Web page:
6. Synthetic Chemistry (name one thing the straights have ever made, i’ll wait)

7. Ecology (there’s literally a field called queer ecology so)

8. Structural Biology (x rays turn you gay)

9. Inorganic Chemistry (the rainbow flag of science with all the pretty colors)

10. Microbiology (love me some gay bacteria)

11. Math (you can’t derive heterosexuality in Boolean space)

12. Molecular and Cell Biology (MAP kinase kinase kinase kinase)

13. Analytical Chemistry (lol anal)

14. Theoretical Physics (not even straight in theory)

15. Particle Physics (particularly gay)

16. Evolutionary and Developmental Biology (the straights hate evolution, this is a fact)

17. Neuroscience (use your brain, it is gay)

Not Ranked: the social sciences because it wouldn’t be fair because they’re too gay for an accurate comparison 

Also Not Ranked: Engineering (for the straights)

The differences between spina bifida occulta, spina bifida with meningocele, and spina bifida with myelomeningocele.

In the development of the embryo, the neural tube closes around 28 days post-fertilization.

Oftentimes, the woman does not even know she’s pregnant at that point. So much happens in early development, so much can go wrong…many times the egg is fertilized, but has such faulty genes that it terminates itself even before the menstrual cycle is delayed. And many times there are multiple eggs fertilized, and two eggs trying to develop in the uterus, but one of them is terminated by the body long before the “twins” would be visible on an ultrasound.

nature.com
Chinese scientists fix genetic disorder in cloned human embryos
A method for precisely editing genes in human embryos hints at a cure for a blood disease.

A team in China has taken a new approach to fixing disease genes in human embryos. The researchers created cloned embryos with a genetic mutation for a potentially fatal blood disorder, and then precisely corrected the DNA to show how the condition might be prevented at the earliest stages of development.

The report, published on 23 September in Protein & Cell1, is the latest in a series of experiments to edit genes in human embryos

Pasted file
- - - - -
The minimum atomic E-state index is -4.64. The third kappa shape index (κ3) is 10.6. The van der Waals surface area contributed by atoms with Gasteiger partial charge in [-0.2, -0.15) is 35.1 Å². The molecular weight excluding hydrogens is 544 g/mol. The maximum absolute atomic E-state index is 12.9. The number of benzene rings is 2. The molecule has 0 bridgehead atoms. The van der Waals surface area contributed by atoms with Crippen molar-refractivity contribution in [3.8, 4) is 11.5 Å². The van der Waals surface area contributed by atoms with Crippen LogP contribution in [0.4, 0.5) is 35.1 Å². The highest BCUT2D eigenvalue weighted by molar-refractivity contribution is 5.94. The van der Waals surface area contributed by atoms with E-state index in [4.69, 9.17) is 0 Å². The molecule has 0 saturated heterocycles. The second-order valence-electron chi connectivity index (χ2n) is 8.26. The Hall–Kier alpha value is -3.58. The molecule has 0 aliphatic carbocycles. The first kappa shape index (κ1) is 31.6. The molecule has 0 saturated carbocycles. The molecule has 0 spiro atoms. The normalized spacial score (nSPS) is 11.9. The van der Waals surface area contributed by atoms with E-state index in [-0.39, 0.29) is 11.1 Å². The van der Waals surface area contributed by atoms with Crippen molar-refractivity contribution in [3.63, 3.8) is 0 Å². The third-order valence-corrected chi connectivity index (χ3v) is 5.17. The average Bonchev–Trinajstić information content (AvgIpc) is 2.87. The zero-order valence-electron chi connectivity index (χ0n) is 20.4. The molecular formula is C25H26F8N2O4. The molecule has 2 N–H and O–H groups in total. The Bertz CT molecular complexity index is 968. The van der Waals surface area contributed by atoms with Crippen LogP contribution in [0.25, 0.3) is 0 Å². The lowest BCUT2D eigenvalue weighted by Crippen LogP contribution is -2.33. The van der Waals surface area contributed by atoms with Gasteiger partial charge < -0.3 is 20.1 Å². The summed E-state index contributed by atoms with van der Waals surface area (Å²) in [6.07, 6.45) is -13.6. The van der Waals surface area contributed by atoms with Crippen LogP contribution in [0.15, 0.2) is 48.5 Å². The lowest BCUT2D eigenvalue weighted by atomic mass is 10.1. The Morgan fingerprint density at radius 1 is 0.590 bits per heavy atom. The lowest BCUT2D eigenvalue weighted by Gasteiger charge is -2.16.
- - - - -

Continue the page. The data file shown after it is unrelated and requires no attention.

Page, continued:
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In 1905, E. G. Conklin published a remarkable fate map of the ascidian embryo. He showed that “all the principle organs of the larva in their definitive positions and proportions are here marked out in the 2-cell stage by distinct kinds of protoplasm.” This study of cell lineage has been the basis for all subsequent research on the autonomous specification of tunicates. The color plates of this study are considered to be some of the best examples of embryological illustration and descriptive anatomy.

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Scales, Feathers and Hair Have a Common Ancestor

by NICHOLAS ST. FLEUR

Reptiles have scales. Birds have feathers. Mammals have hair.
How did we get them?

For a long time scientists thought the spikes, plumage and fur characteristic of these groups originated independently of each other. But a study published Friday suggests that they all evolved from a common ancestor some 320 million years ago.

This ancient reptilian creature — which gave rise to dinosaurs, birds and mammals — is thought to have been covered in scale-like structures. What that creature looked like is not exactly known, but the scales on its skin developed from structures called placodes — tiny bumps of thick tissue found on the surface of developing embryos.

Scientists had previously found placodes on the embryos of birds and mammals, where they develop into feathers and hairs, but had never found the spots on a reptilian embryo before. The apparent lack of placodes in present-day reptiles fueled controversy about how these features first formed…

(read more: NY Times)

photographs by Nicolas Di-Poï & Michel C. Milinkovitch

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Watching Embryos Develop From Earliest Moments

Using new microscopy techniques, researchers are getting to watch life develop from the beginning. The gifs above were created from work being done at the Howard Hughes Medical Institute.

Scientists William Lemon, Fernando Amat and Philipp Keller recorded the developing embryo of a fly called Drosophila melanogaster three hours after it was laid as an egg until it started crawling.

To view the fitful movements that occur in the embryo as early nonspecific cells transform into specialized ones and systems develop, they attached fluorescent compounds that glow under certain light to proteins in the nucleus of the its cells. They then trained a device called a simultaneous multiview light-sheet microscope onto the developing organism to follow the action, and took a picture every 30 seconds over the course of a day.

Their work, published last year in the journal Nature Methods, investigated the tracking and development of nuclei to understand where cells start and where they wind up. Understanding this evolution is one of the main goals of developmental biology.